Story 3 of 6
By Kristen Winkworth, KAB Member
I joined the Knot A Breast Breast Cancer Survivor Dragon Boat Team in the summer of 2017, just after I finished my treatments and I had one more surgery to go that August. The team asked me if I would be interested in joining them the following summer in Florence, Italy for the International Breast Cancer Paddlers’ Commission (IBCPC) Festival. My husband, Jim, and I discussed it for about 5 minutes. We decided that it would be an amazing opportunity for me to travel with the team and support our teammates as they raced.
At the beginning of 2018, I was nominated by our Knot A Breast executive to represent KAB as a Canadian paddler in the Sandy Smith Global Finale at the IBCPC Festival. I’ll be honest, when I was given this news, I cried and was filled with emotion. I was extremely honoured and very excited to be given this opportunity — especially as a ‘newbie’ —to participate in this important finale. I didn’t expect this.
I did my research ahead of time, because I wanted to know about Sandy Smith. I learned that she was an important woman and as I read more about her life, it further impacted my participation in this event. I read that the Sandy Smith Global Finale is an important tradition at all IBCPC festivals. The finale represents the global nature of breast cancer and it honours Sandy for the extensive work that she did to help new teams in the early years.
It was the most incredible experience! I was in a boat with teammates from around the world and this was truly amazing! There was a language barrier for many of us, but that didn’t matter. We sat in the boat, we smiled, chatted, laughed, hugged and cried together. We had an instant bond and we understood each other’s mixed emotions. There were women from Denmark, Argentina, Germany, Australia, U.S.A. and Canada in our boat. My seat-mate was from Australia and we spent time chatting and getting to know each other, and exchanged emails.
When Sandy’s husband and children spoke prior to the race, I felt a connection to them, having lost my own mother to breast cancer. I could hear in their voices how proud they were of their mom, just as I was of mine. As we paddled, I was paddling in memory of Sandy, a special women who was instrumental in helping to start dragon boat teams for breast cancer survivors in a variety of countries.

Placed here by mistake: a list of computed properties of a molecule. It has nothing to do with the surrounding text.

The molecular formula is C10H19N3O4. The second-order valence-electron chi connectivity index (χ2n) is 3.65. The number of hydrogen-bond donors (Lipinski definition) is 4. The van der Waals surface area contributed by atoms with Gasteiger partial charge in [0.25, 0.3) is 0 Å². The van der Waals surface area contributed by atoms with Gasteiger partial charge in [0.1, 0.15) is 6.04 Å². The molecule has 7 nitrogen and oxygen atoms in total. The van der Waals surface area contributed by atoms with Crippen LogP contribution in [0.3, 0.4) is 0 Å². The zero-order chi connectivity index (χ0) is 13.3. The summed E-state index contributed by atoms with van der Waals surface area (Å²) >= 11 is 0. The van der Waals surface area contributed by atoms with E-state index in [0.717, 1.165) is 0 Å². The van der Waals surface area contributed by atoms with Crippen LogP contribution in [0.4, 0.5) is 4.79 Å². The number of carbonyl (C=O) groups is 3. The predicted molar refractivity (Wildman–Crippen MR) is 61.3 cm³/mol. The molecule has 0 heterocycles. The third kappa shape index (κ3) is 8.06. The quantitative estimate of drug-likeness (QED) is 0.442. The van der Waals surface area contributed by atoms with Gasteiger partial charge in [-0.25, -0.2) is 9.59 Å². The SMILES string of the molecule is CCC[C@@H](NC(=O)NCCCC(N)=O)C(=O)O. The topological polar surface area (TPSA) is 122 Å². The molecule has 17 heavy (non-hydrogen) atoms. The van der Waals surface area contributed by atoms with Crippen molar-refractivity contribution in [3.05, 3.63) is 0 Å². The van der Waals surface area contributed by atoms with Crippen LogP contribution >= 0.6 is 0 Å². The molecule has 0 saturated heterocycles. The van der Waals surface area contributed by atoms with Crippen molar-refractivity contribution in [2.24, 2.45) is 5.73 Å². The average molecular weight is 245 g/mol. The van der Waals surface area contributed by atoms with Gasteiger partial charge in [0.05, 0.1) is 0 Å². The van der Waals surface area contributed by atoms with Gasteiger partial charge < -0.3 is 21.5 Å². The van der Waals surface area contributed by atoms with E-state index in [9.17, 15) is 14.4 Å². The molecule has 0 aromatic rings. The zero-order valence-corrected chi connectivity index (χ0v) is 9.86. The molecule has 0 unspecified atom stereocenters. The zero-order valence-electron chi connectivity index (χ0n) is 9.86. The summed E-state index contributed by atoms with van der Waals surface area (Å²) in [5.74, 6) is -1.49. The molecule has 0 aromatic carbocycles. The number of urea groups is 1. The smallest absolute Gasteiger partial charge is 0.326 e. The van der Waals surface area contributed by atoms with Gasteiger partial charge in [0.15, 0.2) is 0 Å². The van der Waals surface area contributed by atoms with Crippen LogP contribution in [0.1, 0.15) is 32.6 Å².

After the race, we remained in the boats for the Flower Ceremony, which was very emotional too. Hundreds of gerbera daisies with fuchsia petals were released into the river. The stemmed daisies adorned the river water representing all individuals lost to breast cancer, remembered and revered by those who witness this heart-moving event. The camaraderie of so many people from different countries coming together, all with a connection to each other was priceless. This was the beginning of healing for me in my journey, and it was the beginning of when I started to live my life again — living in the present moment and appreciating the simple things in life. I was able to finally let go of the emotional toll that had consumed my life since my diagnosis, throughout my surgeries and treatments while re-living my Mom’s journey. KAB has played an important role in this turning point in my life as well—helping me to see that there is life beyond breast cancer and that cancer doesn’t define me.
I am so grateful and I feel very honoured to have been part of this incredible experience! I will always treasure the special memories from the Sandy Smith Global Finale. For me, this was a very special role at the 2018 IBCPC Festival in Florence, Italy and I will always be grateful to Knot A Breast for giving me this opportunity. When I returned from Italy and my family and friends asked me about my experience, my first response was, “it’s about the people.” I wouldn’t trade this experience for the world!
Who was Sandy Smith?Sandy Smith joined the first Breast Cancer Survivor Dragon Boat Team, Abreast In A Boat, in Vancouver in its second year in 1997. Dr. Don McKenzie, who started the team for women with a history of breast cancer, recalls saying, “Well, if you want to look at how it’s supposed to be done on the water, have a look at Sandy Smith.”
As more Dragon Boat Breast Cancer Survivor Teams were springing up in Victoria and Montreal, and more women from around the world were reaching out about forming their own teams, Sandy enthusiastically stepped up to help them out. Sandy became the first Global Liaison, spreading the sport — and the message that breast cancer survivors can exercise — around the world.
In 2002, Sandy died from recurring breast cancer. In 2005, the first International Breast Cancer Survivor Dragon Boat festival was held in Vancouver. Smith’s teammates came up with a plan to honour her with a special race: instead of pitting teams from around the world against each other, all the boats would be made up of paddlers from different teams and countries. The Sandy Smith Global Finale is held at all the international festivals, including the 2018 festival in Florence, Italy.